It seems annoying pangs of pain don't stand a chance against astaxanthin.
Since this carotenoid has great antioxidative and anti-inflammatory properties, it can support the muscles and guard them against damage or excess strain.
A study conducted at the Karolinska Institute in Gustavsberg, Sweden, showcased this property by giving twenty healthy young men 4 mg of astaxanthin daily for six months. Another twenty men received a placebo.
At the end of the six months, they all underwent standard exercise tests. The men taking astaxanthin displayed triple the muscular strength and endurance compared to the placebo group.
But How Does Astaxanthin Affect Testosterone?
Fitness and performance aren’t all about strength, endurance, pain relief, and energy levels. A little something called testosterone helps quite a bit too.
In a nutshell, testosterone is an androgenic steroid hormone that promotes the growth, development, and maintenance of male traits. Synthesized from cholesterol, it affects all organ systems in the body.
Research shows that astaxanthin affects testosterone. The question is, how?
Astaxanthin naturally modulates hormone levels (like testosterone and estrogen), making it a prime candidate for improving men’s health and physical performance.
Its cardioprotective properties help decrease low-density lipoprotein cholesterol (LDL-C), also known as "bad cholesterol." Astaxanthin also increases HDL-C, which is the "good cholesterol" that decreases heart risk. This is fabulous for testosterone production.
Astaxanthin also inhibits aromatase, the enzyme that converts testosterone into estradiol, a form of estrogen. Too much estradiol can lead to gynecomastia, weight gain, mood swings, and acne, among other effects.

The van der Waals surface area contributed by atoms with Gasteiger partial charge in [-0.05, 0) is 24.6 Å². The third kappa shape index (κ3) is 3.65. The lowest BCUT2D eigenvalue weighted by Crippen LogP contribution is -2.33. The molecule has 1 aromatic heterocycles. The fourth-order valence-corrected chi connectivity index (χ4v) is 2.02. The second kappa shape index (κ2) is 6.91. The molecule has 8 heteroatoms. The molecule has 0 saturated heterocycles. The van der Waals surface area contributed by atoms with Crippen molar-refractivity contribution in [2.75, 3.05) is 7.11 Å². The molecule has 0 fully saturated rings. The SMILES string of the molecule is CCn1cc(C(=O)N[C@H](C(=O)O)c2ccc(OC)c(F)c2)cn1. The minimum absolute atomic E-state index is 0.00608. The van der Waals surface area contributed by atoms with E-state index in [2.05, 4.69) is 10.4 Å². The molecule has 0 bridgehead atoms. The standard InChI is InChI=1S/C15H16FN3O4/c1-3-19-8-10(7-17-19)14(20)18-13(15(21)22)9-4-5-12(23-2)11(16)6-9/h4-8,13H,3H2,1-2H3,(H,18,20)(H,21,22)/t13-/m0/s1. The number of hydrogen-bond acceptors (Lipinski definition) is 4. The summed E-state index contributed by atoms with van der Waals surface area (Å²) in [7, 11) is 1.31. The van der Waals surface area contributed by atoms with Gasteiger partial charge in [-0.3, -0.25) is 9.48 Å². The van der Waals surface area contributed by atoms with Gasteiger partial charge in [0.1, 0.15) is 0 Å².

Basically, astaxanthin supports healthy testosterone levels by normalizing blood cholesterol and preventing high aromatase activity.
Proper Dosage of Astaxanthin
There are several ways to ensure you get the training and performance benefits of astaxanthin.
The average dosage that athletes and bodybuilders take is around 6 mg twice a day. Some even recommend one of the doses to be taken as a pre-workout support for better results.
For those prone to indigestion and heartburn, or who also want to use astaxanthin to counter joint pain and tendon issues, a higher dosage could help. Taking 12 to 16 mg a day will likely suffice.
Since it’s a fat-soluble carotenoid, astaxanthin is better absorbed when taken along with food like salmon, avocado, or nuts. These contain healthy fats that will serve as carriers for the supplement.
However, other products blend astaxanthin with ingredients like virgin coconut oil for increased absorption within the dose itself. An example of these is Sports Research’s Triple Strength Astaxanthin, which has a blend of organic coconut oil in its 12 mg softgel capsules.
Studies suggest that astaxanthin may support testosterone production. However, your doctor’s advice must come first before trying it out since the supplement, like any other, may cause some side effects in your particular case. It may also interact with the medications you're currently taking.
Not that it's likely, but still. Better safe than sorry, right?